How religion can incite homophobia (part I)

14 Mar

Time and again over the years many minds far better than mine have discussed how religion can incite homophobia at great length. Actually I’ve had this same discussion over and over as it hits home for me in a very personal manner, I’m a lesbian. Not just that I’m a lesbian hailing from a very strong religious upbringing involving Catholic school, teaching catechism, and for some reason I don’t fully understand in retrospect I was very active in the church community, before coming out of course when everything changed. That doesn’t make me an expert on the topic but it did provide me with plenty of first hand experience as to how religion can incite homophobia.

I readily admit I’m not against religion, I think having faith in a higher power is a good thing. When I examine within my own mind and life the connection between homophobia and religion it isn’t God i point an accusing finger at nor is it the bulk of the congregation. It is the religious leaders that choose to stray from the path of love and tolerance to the darker side of exclusion and hate that I take umbrage with. That is universal across all faith systems. What follows are some ways I have personally seen religion incite homophobia.

As early as I can remember, at least by eight years old, nuns and priests pointed out homosexuality to us as not just being something they disagreed with, but that the church and by extension God viewed homosexuality as wrong, evil, and definitely sinful. The constant reminders at a young age sets into developing minds and plays a huge role in fostering a child’s attitude toward the subject that often carries over to adulthood. It wasn’t just homosexuality that was described as this, but being gay was something we had drilled into our heads with such repetition as being bad it was unavoidable even for me to believe it was true.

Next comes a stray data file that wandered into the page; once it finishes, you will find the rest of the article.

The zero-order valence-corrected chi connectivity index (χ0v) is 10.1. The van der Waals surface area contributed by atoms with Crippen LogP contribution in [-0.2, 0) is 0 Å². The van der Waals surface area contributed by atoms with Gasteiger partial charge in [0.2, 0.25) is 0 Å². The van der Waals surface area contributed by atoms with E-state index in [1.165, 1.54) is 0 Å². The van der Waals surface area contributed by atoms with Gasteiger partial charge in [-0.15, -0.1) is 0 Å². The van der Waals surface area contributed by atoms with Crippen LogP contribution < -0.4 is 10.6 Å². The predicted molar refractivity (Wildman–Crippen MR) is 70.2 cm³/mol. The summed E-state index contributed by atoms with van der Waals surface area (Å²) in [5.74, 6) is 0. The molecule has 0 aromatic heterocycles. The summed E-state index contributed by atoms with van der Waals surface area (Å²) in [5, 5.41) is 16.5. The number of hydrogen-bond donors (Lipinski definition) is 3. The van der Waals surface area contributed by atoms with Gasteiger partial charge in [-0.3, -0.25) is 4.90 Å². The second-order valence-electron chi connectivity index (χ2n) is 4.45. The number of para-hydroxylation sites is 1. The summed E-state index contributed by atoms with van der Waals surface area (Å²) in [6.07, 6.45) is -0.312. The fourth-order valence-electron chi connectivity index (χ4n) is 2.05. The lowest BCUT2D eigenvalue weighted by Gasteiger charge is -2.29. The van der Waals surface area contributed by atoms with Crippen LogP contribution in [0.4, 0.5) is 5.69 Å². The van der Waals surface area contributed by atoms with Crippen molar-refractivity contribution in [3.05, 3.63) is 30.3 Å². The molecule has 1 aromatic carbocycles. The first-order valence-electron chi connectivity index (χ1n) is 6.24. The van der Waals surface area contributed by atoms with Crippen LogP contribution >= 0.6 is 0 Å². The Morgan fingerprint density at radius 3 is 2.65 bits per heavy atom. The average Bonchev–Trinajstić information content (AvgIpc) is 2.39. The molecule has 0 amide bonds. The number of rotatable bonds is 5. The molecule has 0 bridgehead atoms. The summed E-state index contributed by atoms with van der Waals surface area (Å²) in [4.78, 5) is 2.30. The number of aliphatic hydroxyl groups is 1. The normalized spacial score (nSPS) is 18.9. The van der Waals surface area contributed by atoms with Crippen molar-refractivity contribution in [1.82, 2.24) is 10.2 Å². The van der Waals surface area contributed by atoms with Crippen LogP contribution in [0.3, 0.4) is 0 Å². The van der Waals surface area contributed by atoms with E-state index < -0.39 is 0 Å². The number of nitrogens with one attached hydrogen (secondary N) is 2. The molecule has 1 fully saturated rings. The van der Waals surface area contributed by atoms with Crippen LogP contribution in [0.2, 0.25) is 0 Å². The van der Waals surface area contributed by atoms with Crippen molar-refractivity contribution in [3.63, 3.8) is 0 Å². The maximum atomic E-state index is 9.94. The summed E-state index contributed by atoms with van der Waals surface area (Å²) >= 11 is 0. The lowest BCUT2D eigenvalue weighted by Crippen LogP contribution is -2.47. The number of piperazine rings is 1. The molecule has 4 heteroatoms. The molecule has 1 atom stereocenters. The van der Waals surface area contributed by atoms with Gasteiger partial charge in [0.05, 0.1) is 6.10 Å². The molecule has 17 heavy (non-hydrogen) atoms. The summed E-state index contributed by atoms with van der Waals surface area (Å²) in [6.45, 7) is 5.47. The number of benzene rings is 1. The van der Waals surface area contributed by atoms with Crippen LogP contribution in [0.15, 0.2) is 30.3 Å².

Later in life I at times attended church with my Southern Baptist stepmother. What always struck me as odd was that there was a part in the service where the minister asked the congregation for prayer requests. That wasn’t odd to me, what was though was that when everyone had finished shouting out their requests he always added “And let us pray for all the sick in the world that they get better, for the non-believers that they find God, and for the infirm and blackened souls of criminals, sinners, and homosexuals that they too see the error of their ways and come to God.” This wasn’t a now and then thing, this was every service, every prayer group, every single church function. Citing homosexuals as being people devoid of a relationship with God paints them in a negative light with believers making them seem to be a menace when in actuality we are just people. If you hear of a person likened to a criminal with a blackened soul over and over again and see everyone around you agreeing, it does effect your attitude towards them even if only on the subconscious level.

Why this can incite homophobia is fairly evident. A religious leader, a person viewed as a person of whatever God is being worshiped carries power within that religious community. People look to and accept whatever they say as gospel basically, as if it were straight from God’s mouth, through their lips, to our ears. They often go unquestioned and if they are questioned they often fall back into some archaic jumble of text taken from whatever reference they base their faith on to to defend their position, usually interpreted out of context. When and if this happens you can challenge them all you like but in the eyes of the flock their spiritual leader is almost always right. They have to be right or everything they have said falls into question.

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